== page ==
Paul Macklin's Math Cancer Lab Website

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Recent news

Friday, Sep 9th, 2016
Coarse-graining discrete cell cycle models: Introduction One observation that often goes underappreciated in computational biology discussions is that a computational model is often a model of a model of a model ... [read more]

Tuesday, Aug 30th, 2016
Some quick math to calculate numerical convergence rates: I find myself needing to re-derive this often enough that it’s worth jotting down for current and future students. Introduction A very common task in our ... [read more]

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Welcome to Dr. Macklin's Lab!

Paul Macklin is a mathematician and an assistant professor at the Center for Applied Molecular Medicine at the University of Southern California. Our lab works to develop and validate sophisticated models of cancer in individual patients. We work in tightly-integrated teams of clinicians, modelers, and biologists to develop computational tools that will one day help improve clinical planning.

Macklin is leading development of standardizations for computational and experimental model data, which will help computational modelers to share, extend, refine, and recombine cancer models into sophisticated cancer simulators. A novel component of this work is the digital cell line: an extensible, standardized representation of a cell line, its physical and behavioral characteristics (phenotype), and necessary microenvironmental conditions. A library of digital cell lines will allow modelers and experimentalists to more easily share insights and measurements on cancer and other cells, and incorporate these into simulations.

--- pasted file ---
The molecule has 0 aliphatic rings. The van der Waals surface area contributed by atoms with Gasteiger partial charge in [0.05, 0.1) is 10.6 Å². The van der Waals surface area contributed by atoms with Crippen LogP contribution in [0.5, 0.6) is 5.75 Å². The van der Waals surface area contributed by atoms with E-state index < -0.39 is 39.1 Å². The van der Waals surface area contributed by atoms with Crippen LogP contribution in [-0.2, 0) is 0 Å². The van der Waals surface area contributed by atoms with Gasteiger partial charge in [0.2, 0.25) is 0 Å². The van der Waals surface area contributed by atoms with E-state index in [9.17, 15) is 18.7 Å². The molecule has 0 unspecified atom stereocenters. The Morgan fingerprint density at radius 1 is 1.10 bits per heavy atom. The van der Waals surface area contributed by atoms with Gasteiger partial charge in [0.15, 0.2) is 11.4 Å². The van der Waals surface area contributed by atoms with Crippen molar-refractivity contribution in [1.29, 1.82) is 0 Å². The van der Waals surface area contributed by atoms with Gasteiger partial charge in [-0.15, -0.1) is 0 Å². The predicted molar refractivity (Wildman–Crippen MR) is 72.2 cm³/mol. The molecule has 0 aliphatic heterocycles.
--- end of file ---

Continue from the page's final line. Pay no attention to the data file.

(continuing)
Macklin is also leading development of two open source 3-D simulation packages: BioFVM (finite volume method for biological problems) simulates diffusive transport of dozens of substrates in large 3-D tissues. PhysiCell (physics-based cell simulator) simulates multicellular systems of 5×106 or more cells in 3-D tissues. Both simulators make heavy use of vectorization and OpenMP for parallelization. They can efficiently simulate millions of mechanics-based cells in 3-D tissues with 5-10 diffusing substrates using quad-core desktop workstations, and more with single supercomputer compute nodes.